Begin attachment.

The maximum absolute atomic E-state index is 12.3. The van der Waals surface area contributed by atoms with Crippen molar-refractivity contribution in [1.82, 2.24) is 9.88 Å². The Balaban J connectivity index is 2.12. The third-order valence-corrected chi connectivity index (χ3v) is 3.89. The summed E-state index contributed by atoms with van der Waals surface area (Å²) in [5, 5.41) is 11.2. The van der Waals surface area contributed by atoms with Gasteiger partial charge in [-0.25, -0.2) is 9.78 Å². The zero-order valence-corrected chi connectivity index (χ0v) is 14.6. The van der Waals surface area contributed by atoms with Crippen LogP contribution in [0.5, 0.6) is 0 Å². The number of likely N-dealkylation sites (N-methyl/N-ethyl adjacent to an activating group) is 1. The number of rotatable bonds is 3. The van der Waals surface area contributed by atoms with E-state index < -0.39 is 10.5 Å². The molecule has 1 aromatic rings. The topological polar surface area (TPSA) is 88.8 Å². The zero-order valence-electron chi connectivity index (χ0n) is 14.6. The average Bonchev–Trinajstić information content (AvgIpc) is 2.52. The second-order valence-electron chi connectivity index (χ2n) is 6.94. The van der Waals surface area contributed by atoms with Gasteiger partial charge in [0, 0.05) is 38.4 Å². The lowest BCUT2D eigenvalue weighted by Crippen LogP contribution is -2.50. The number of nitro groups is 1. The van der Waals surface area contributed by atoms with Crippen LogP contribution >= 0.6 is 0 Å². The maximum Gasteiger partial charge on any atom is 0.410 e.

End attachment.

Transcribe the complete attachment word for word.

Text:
The maximum absolute atomic E-state index is 12.3. The van der Waals surface area contributed by atoms with Crippen molar-refractivity contribution in [1.82, 2.24) is 9.88 Å². The Balaban J connectivity index is 2.12. The third-order valence-corrected chi connectivity index (χ3v) is 3.89. The summed E-state index contributed by atoms with van der Waals surface area (Å²) in [5, 5.41) is 11.2. The van der Waals surface area contributed by atoms with Gasteiger partial charge in [-0.25, -0.2) is 9.78 Å². The zero-order valence-corrected chi connectivity index (χ0v) is 14.6. The van der Waals surface area contributed by atoms with Crippen LogP contribution in [0.5, 0.6) is 0 Å². The number of likely N-dealkylation sites (N-methyl/N-ethyl adjacent to an activating group) is 1. The number of rotatable bonds is 3. The van der Waals surface area contributed by atoms with E-state index < -0.39 is 10.5 Å². The molecule has 1 aromatic rings. The topological polar surface area (TPSA) is 88.8 Å². The zero-order valence-electron chi connectivity index (χ0n) is 14.6. The average Bonchev–Trinajstić information content (AvgIpc) is 2.52. The second-order valence-electron chi connectivity index (χ2n) is 6.94. The van der Waals surface area contributed by atoms with Gasteiger partial charge in [0, 0.05) is 38.4 Å². The lowest BCUT2D eigenvalue weighted by Crippen LogP contribution is -2.50. The number of nitro groups is 1. The van der Waals surface area contributed by atoms with Crippen LogP contribution >= 0.6 is 0 Å². The maximum Gasteiger partial charge on any atom is 0.410 e.